When it comes to unprofitable companies, guidance and ARR (Annual Recurring Income) are more important to investors than surprise at a short-term profit.
UiPath Inc. (PATH.US), an automated process robotization software and development company, is no stranger to this model. After its latest results, a new low sank even though the surprise of its results was positive. This is because the stock's market price is above its current intrinsic value based on the discounted cash flow (DCF) model.
Companies can be valued in many ways, and none of them are perfect, but for a company that is not yet profitable, DCF is a good valuation method. Its latest results are as follows:
- EPS: 0,01$ (exceeded by US $ 0.07)
- Normalized EPS: -0,19$ (exceeded by 0,01$)
- Revenue: 195,52$ million (surpassed by 8,8$ million)
Despite outperforming results, the market was spooked by sustained declines for the second consecutive quarter, especially in one of the most favored metrics: ARR.
In addition, the expiration of the blocking of the shares for those who attended the IPO, and the strong sale of shares of one of the main executives (insider selling) of the listed company continues to scare some investors.
However, some analysis houses estimate the target value of UiPath above 80$.
Using the two-phase DCF model, which, as the name implies, considers two stages of growth. The first stage is generally a period of higher growth, heading towards the terminal value, captured in the second period of "constant growth".
For the first phase it is necessary to estimate the next ten years of cash flows. If possible, analysts estimates are used (as they save us a lot of time), but when they are not available, we extrapolate the previous free cash flow (FCF) from the last estimate published in the earnings report. It is assumed that companies with increasingly slow free cash flow will reduce their rate of contraction and that companies with increasing free cash flow will see their growth rate slow down during this period. This is done to reflect that growth tends to slow more in the early years than in later years.
Generally, we assume that a dollar today is worth more than a dollar in the future, so the sum of these future cash flows is discounted to the present value:
In the case of UiPath, the Present Value of the FCF from 2031 in 2021 according to the source are (PVCF) = $ 3.3 billion
Therefore, we now need to calculate the terminal value, which represents all future cash flows from the 10th year onwards. The Gordon Growth formula (Gordon-Saphiro) is used to calculate the terminal value at a future annual growth rate that is equal to the 5-year average of the 10-year government bond yield (g), which is 2.0 %. We discount terminal cash flows to present value at cost of equity (r) of 6.5% and round FCF 2031 to facilitate calculations.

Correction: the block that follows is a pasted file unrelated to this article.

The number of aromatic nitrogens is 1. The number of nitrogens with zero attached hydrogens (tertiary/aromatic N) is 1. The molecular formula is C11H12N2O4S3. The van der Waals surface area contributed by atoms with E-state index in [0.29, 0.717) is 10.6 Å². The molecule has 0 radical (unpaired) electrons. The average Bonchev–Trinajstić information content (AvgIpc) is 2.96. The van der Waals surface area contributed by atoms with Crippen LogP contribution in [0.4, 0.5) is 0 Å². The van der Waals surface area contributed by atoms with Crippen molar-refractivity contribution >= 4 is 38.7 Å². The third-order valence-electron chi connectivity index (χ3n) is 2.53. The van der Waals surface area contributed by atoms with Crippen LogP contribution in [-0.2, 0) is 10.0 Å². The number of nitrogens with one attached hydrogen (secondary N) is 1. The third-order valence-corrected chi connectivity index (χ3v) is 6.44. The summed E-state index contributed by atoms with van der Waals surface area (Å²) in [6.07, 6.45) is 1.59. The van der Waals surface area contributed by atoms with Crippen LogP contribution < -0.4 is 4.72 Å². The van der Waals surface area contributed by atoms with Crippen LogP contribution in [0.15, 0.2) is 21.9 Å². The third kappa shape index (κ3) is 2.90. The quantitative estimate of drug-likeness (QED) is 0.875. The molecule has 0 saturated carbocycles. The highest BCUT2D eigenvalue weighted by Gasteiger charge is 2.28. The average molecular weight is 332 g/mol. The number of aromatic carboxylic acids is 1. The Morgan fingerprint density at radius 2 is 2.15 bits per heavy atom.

- Terminal value (TV) = FCF2031 × (1 + g) ÷ (r- g) = $ 1.2 billion × (1 + 2.0%) ÷ (6.5% -2.0%) = $ 27 billion
- Present value of terminal value (PVTV) = TV ÷ (1 + r) ^ 10 = $ 27 billion ÷ (1 + 6.5%) ^ 10 = $ 14 billion
The total value, or equity value, is then the sum of the present value of the future cash flows, which in this case is $ 18 billion rounding off. To get the intrinsic value per share, we divide it by the total number of shares outstanding. Which gives us an intrinsic price per share of $ 41.75.
Relative to the current stock price of $ 51.85 (9/20/21), the company appears potentially overvalued, so the big question is: why is this stock so expensive? Note that the ratings are not perfect, as a small adjustment in the inputs can make a big difference at the end. Let's keep this in mind.
source: Simply Wall Street
source: XTB Research
Now the most important inputs to a discounted cash flow are the discount rate and, of course, the actual cash flows. DCF does not consider the potential cyclicality of an industry or the future capital requirements of a company, so it does not provide a complete picture of its potential performance. Since we are considering UiPath as a potential, the cost of equity is used as the discount rate rather than the cost of equity (or weighted average cost of equity, WACC), which represents debt.
What will the stock do in the short term?
While a business valuation is important, it shouldn't be the only metric to consider when researching a business. The DCF model is not a perfect tool for stock valuation. Rather, it should be seen as a guide to "what assumptions must be true for this stock to be undervalued or overvalued?" For example, if the growth rate of the terminal value is adjusted slightly, it can drastically alter the overall result.
Is it the high growth potential if the company has virtually no debt?
We must mainly assess the weaknesses of UiPath to get an idea of why its price has fallen so much, even below the price of the IPO.
- It is an unprofitable company that also has no forecast of making any profit in at least 3 years.
- There have been strong insider sales by UiPath's own executives, something that investors do not like and that calls into question the alignment of interests between executives and company.
- With practically no debt, that is, leverage, it is very difficult for the company to boost its growth, especially when it does not make any profit and a good negotiation could obtain favorable financing with a low cost of debt.
Broadly speaking, the evolution of UiPath shows the overvaluation of the price in its debut on the stock market, which unleashed a strong upward momentum to 89,9$. And with the analysis discussed above, it appears that investors are looking for it to at least reach intrinsic value, which is an additional 10% drop over the current price.
This level is around 161.8% fibo of the last correction, which could help to project the target that investors are looking for, that the price reaches its fair value.
Darío García, EFA
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